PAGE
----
Drowsiness detection has already made its way into series production cars – the Volkswagen Passat and the Mercedes-Benz S-Class, to name but two. Going a step further, Japanese electronics maker Panasonic has announced that it has developed drowsiness control technology by detecting and predicting a given driver’s level of drowsiness.

Panasonic’s latest setup claims to be subtle, detecting shallow drowsiness which the driver himself or herself is unaware of by non-contact measurement of movements such as blinking features and facial expressions, for example. It also compiles in-vehicle data to predict transitions in the driver’s level of drowsiness, as well as monitoring the driver’s level of thermal sensation.

The aforementioned biological signals were compiled and analysed during joint research with the Ohara Memorial Institute for Science of Labour in Japan. Additionally, joint research with Chiba University revealed that heat loss from a person’s body correlated with his or her drowsiness after a certain time has elapsed, regardless of the amount of clothing worn.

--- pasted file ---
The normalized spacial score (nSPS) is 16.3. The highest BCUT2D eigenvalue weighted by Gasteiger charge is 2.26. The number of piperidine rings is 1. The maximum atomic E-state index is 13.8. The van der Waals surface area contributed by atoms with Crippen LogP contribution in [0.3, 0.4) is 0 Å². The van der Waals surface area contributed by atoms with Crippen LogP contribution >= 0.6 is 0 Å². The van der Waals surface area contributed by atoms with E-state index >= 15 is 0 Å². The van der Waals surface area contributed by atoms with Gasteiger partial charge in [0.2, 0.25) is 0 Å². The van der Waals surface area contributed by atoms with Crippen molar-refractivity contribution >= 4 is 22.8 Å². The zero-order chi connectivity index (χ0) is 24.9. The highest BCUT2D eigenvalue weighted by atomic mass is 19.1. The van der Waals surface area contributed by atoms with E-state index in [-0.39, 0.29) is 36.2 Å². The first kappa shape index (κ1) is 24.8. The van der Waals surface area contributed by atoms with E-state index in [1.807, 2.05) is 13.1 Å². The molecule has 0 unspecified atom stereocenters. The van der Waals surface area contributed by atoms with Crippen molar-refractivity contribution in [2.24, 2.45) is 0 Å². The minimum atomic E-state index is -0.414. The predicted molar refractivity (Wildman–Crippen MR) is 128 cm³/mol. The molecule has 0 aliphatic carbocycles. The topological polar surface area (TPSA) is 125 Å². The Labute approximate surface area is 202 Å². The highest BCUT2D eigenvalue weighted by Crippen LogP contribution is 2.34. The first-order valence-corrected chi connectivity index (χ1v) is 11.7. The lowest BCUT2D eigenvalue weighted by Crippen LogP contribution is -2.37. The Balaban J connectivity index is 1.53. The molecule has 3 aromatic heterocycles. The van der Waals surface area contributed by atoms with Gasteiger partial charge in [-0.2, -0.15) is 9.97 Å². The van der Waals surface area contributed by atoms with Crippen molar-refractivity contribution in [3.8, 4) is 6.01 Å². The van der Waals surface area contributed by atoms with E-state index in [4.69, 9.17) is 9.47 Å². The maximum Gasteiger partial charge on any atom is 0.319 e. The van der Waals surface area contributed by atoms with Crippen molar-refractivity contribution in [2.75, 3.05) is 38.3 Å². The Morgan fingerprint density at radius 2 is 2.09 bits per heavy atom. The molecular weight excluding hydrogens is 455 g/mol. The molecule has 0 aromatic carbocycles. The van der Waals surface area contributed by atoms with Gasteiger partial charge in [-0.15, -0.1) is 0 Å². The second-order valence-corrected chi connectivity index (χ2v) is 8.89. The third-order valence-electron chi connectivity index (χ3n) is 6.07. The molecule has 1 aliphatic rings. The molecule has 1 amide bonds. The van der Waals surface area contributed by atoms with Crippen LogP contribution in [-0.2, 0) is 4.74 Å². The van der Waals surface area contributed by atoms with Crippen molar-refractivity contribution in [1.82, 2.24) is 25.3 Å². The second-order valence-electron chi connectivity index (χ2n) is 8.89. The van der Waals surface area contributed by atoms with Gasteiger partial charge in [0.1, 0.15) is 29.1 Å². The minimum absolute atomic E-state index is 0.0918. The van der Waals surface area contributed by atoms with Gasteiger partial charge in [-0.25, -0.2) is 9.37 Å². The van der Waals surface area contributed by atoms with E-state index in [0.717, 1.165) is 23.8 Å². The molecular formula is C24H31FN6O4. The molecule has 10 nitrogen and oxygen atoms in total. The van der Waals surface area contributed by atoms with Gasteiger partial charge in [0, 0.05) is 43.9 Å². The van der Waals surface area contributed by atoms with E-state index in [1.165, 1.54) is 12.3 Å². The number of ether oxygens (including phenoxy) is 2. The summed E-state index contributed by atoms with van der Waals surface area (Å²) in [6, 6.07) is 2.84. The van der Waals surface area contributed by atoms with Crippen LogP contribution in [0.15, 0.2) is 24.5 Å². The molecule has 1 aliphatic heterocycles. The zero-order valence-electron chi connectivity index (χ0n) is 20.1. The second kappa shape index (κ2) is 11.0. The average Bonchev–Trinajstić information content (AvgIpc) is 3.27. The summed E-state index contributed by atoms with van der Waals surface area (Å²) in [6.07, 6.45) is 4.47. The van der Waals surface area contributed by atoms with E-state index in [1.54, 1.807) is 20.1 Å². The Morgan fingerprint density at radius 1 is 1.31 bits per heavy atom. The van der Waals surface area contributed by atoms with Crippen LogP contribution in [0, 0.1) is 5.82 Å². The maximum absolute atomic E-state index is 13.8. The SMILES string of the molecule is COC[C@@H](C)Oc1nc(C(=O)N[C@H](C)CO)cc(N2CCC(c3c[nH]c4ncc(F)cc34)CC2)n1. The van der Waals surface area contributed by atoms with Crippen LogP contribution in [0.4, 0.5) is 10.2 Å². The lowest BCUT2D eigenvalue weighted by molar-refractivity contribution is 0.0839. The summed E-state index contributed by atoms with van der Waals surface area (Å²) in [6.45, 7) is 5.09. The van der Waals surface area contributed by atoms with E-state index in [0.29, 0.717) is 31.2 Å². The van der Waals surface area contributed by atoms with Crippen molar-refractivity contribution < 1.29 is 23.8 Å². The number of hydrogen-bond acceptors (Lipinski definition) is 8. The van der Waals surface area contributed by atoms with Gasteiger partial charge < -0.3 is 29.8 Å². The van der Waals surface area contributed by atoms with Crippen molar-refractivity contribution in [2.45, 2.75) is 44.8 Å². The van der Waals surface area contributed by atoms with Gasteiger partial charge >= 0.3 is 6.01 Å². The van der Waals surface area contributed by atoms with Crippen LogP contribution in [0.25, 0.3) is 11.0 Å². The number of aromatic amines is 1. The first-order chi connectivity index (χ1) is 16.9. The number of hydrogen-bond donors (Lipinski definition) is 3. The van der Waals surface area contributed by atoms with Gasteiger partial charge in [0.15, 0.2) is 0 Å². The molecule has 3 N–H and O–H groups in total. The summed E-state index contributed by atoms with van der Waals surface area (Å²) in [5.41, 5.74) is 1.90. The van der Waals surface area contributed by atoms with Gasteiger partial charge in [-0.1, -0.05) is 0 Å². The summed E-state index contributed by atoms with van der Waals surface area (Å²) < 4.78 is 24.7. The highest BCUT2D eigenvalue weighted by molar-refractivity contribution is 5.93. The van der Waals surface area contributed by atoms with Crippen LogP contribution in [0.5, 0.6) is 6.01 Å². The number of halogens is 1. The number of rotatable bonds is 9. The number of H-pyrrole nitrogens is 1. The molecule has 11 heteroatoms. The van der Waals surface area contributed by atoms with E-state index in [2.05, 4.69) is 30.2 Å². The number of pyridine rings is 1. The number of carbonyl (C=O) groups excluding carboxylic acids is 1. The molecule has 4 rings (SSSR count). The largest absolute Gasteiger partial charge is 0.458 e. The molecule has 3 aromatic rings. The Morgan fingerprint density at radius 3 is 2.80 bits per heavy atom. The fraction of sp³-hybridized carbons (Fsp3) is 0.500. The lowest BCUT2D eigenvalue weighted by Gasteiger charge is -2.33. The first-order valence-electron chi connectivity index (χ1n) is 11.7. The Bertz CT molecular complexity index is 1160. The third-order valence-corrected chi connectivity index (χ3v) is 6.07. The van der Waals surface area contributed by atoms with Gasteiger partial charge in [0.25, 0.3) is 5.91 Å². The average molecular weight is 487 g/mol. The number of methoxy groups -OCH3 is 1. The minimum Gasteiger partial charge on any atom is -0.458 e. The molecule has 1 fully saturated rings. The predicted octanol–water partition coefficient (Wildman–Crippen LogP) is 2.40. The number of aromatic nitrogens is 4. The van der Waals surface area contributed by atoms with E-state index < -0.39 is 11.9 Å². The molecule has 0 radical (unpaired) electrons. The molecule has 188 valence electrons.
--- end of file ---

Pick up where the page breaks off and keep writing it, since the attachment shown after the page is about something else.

To that end, a person’s bodily heat loss can be detected and measured by Panasonic’s infrared array sensor, Grid-Eye. Ambient light has been taken into account as well. The company has also identified the effect elapsed time and surrounding brightness has on a person’s level of drowsiness.

The solution, then, is to maintain a comfortable temperature for the driver, along with manipulating the ambient lighting of the driver’s surroundings in order to combat drowsiness. When the driver’s level of drowsiness is eventually detected as high, an audible alert or command will be played to tell the driver to take a break.

Operational examples of the drowsiness control technology will be “available from October” according to the company, though it did not elaborate what form or vehicle it will be available in.